Question: Dmitry Butrin, Kommersant newspaper. ASEAN is expected to launch its economic community in 2015, after which, as far as I understand, it will start creating free-trade zones around the world. Is a free-trade zone between ASEAN and the Customs Union possible?
Dmitry Medvedev: Of course it is. Moreover, only a short while ago, I said in my remarks that Russia closely follows the existing initiatives, including the global partnership initiative that was put forward by the People’s Republic of China, as well as the Trans-Pacific Partnership, which is to a large extent promoted by the US. This doesn’t mean that Russia is about to join them. We’ll see what comes out of it.
I also said that Russia is independently engaged in negotiations on establishing free-trade zones with our partners. We have made the biggest progress in this respect with the Socialist Republic of Vietnam, since almost all parametres have already been agreed upon. There are some nuances, but overall we have reached an understanding on almost all issues. Should this experience prove to be successful (with this deal, Vietnam would gain access to the common market of the Eurasian Economic Union), we will use it with other ASEAN countries (they are already asking us to do so). However, the first stage of this process has yet to be completed. If it is successful, may be more integrated formations will then emerge.
Question: Coming back to the sanctions, when, in your opinion, will they be phased out? Is it possible for Russia to abandon its sanctions, or should Europe make the first move?
Dmitry Medvedev: First, I have no idea of their intentions. They are the ones who decide. They were the ones who came up with it all, creating a headache for themselves and for us, and, of course, creating some challenges for us. So it’s up to them. In my opinion, the sooner it all ends, the better.
I’ve just talked about the benefits of the sanctions. There are actually zero benefits from sanctions.
As for retaliatory measures, I would like to remind you what they were all about. First, these were retaliatory measures, not sanctions. Second, in accordance with a presidential executive order, they will remain in force for one year but upon a Government initiative they could be cancelled even sooner. It goes without saying that they could also be extended. But these are retaliatory measures and they should be treated as retaliatory measures and nothing else.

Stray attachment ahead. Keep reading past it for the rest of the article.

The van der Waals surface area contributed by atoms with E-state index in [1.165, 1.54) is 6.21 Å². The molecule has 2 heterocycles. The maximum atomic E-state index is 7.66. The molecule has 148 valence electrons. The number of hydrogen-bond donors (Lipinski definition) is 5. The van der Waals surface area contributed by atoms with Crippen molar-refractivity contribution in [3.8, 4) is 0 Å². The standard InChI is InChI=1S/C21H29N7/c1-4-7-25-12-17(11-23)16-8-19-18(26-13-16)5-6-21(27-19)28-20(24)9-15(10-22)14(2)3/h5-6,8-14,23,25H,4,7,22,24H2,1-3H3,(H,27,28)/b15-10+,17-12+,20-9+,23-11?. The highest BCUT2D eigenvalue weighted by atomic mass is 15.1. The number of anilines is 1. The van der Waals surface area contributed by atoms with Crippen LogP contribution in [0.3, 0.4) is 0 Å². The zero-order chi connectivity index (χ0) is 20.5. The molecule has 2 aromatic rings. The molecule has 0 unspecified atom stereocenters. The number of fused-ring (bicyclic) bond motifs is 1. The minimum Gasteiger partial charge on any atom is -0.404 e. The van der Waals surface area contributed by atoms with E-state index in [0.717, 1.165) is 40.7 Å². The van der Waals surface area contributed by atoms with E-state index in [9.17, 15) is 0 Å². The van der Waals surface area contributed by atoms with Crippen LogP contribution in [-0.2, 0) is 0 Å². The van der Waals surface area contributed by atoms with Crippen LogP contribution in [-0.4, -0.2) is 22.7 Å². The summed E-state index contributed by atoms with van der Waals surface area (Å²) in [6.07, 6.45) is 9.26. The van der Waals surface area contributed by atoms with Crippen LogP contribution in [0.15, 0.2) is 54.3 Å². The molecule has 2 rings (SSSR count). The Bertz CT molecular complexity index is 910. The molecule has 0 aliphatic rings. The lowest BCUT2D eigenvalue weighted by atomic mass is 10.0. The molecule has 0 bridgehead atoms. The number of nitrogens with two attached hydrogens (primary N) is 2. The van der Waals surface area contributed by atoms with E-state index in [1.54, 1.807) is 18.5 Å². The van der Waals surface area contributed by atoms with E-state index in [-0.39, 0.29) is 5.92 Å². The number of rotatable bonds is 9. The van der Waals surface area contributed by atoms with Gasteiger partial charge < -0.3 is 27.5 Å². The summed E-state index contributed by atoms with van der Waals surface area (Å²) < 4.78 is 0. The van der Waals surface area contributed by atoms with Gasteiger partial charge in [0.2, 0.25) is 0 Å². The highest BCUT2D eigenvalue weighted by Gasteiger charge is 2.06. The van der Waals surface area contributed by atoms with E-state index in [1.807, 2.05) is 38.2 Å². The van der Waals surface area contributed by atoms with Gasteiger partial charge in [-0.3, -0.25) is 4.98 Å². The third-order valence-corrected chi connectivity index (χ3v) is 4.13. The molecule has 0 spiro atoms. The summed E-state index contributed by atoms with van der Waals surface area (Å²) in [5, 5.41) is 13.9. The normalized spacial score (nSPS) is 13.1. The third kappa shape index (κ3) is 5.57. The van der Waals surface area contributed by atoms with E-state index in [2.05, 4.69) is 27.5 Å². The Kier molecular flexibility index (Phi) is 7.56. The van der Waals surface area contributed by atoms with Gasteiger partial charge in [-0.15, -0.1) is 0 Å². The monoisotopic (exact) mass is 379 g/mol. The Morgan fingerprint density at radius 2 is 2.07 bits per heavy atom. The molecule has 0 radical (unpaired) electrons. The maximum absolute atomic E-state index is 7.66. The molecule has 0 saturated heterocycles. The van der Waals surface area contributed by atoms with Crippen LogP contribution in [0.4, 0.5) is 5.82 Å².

These retaliatory measures will lead to certain consequences. Not all of them will be positive, since we are unable to instantaneously replace the whole segment that was lost following these government decisions. However, there is a positive side to it as well. Russians are beginning to get used to the fact that stores mostly sell Russian-made food products, and they are of high quality! As for the prospect of cancelling retaliatory measures, when it does happen – and there’s no doubt that it will happen at a certain point – not all imported food products will make it back to the store shelves, since they will have been replaced by Russian-made, high-quality and good-tasting products along with those made elsewhere, including in the Customs Union, the CIS and, last but not least, Asia-Pacific countries. By the way, heads of state and government I talked to have all been eager to promote food exports to Russia.
Question: Interfax news agency. Mr Medvedev, this question is a matter of great concern for many experts. For a long time, the stability of the rouble rate against the dollar and the euro has been included in the social pact of sorts between the Government and the people. But now as the rouble has lost much of its value, doesn’t it make you worry that government decisions may lose popular support?